Page last updated at 10:36 GMT, Sunday, 12 October 2008 11:36 UK

'Blair intervened' on tobacco ban

Bernie Ecclestone
Bernie Ecclestone is Formula One's billionaire boss

Fresh details about the Ecclestone affair - New Labour's first sleaze scandal - have been uncovered.

The Sunday Telegraph says previously secret papers show then PM Tony Blair personally intervened in the matter.

Previously Mr Blair maintained that the idea to grant Formula One an exemption from a ban on tobacco advertising had come from the Department of Health.

The issue of tobacco advertising had been discussed when Mr Blair met Mr Ecclestone - a Labour donor.

The party was famously forced to hand back a 1m donation from the Formula One mogul in 1997.

The cash had been linked to a decision to exempt the sport from a tobacco advertising ban.

The documents reportedly show then Prime Minister Tony Blair intervened to secure an exemption just hours after meeting the racing tycoon on 16 October 1997.

But at the time, the prime minister denied personal involvement, and appeared on a BBC programme to insist he was a "pretty straight kind of guy".

Briefing notes

The government has always maintained the meeting on 16 October did not influence the final decision over the exemption. They insisted it was a joint decision made with the Department of Health at a later date.

However, the Sunday Telegraph says newly released documents - obtained under Freedom of Information laws - "prove conclusively Mr Blair ordered his government to prepare for the policy change immediately following his meeting with Mr Ecclestone".

They reportedly show the prime minister instructed his then Chief of Staff, Jonathan Powell, to signal his support for a derogation within hours of the meeting.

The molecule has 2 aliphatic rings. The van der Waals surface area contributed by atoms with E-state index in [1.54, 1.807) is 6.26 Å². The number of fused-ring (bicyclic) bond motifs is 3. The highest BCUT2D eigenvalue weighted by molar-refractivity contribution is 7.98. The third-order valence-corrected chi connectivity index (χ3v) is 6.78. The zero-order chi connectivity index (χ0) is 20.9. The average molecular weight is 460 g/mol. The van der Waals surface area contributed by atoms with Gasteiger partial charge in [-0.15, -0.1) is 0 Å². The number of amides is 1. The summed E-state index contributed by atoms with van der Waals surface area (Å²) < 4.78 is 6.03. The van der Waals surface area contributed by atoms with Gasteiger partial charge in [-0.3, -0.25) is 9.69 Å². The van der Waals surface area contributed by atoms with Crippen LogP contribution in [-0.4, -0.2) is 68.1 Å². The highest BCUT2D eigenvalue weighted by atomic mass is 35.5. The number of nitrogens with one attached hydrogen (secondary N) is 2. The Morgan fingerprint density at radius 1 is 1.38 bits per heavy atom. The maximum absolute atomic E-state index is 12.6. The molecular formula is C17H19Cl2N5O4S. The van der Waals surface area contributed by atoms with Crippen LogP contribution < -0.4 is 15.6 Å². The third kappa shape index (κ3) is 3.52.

The following day, Downing Street wrote to then Public Health Minister Tessa Jowell stating: "The prime minister would like your ministers to look for ways of finding a permanent derogation for sport, in particular F1."

On 24 October, Ms Jowell wrote to Mr Blair setting out possible options which included the idea of an exemption, but also contained alternatives such as a longer phase-in period for the ban.

But five days later, she received a letter insisting: "His (the prime minister's) view remains that we should seek to negotiate a permanent exemption for Formula 1..."

Following the PM's response, Ms Jowell wrote to the EU - where the tobacco advertising legislation was being drafted - seeking a total exemption for Formula One.

'Nothing new'

The documents are also said to reveal concern among Whitehall officials that they were at risk of being "disingenuous" about the situation.

The revelations are contained in briefing notes, drafted by officials working for Ms Jowell.

The notes relate to a parliamentary question tabled by Conservative MP John Maples. Mr Maples wanted to know on what date Mr Blair had informed then Health Secretary Frank Dobson of the decision to push for an exemption.

A reply was drafted which gave the date as 29 October, but a briefing note warned: "The draft reply is strictly true in terms of the final decision which resulted in the letter to EU colleagues and is consistent with the Prime Minister's references on On The Record to the decision having been taken two or three weeks after the meeting (with) the FIA [Formula One's governing body] on Oct 16.

"However, if the correspondence were in the public domain, critics could argue that the answer was disingenuous in that the Prime Minister's views had been clearly conveyed by the telephone call on Oct 16 and the letter on Oct 17."

Before the question had been answered, Mr Blair told the Commons, on 12 November, that the decision to exempt Formula One had been made on 5 November.

When the answer to Mr Maples' question was finally given, it referred him to Mr Blair's statement.

A spokesman for Mr Blair said: "There is nothing new here. All these issues were debated at the time."

Fore the Conservatives, shadow work and pensions secretary Chris Grayling said: "These revelations blow the lid off what looks to have been a culture of deceit in Downing Street under Tony Blair.

"Mr Blair assured us at the time that there was no deception and if, as is now thought, this claim was untrue, Mr Blair has some serious questions to answer."

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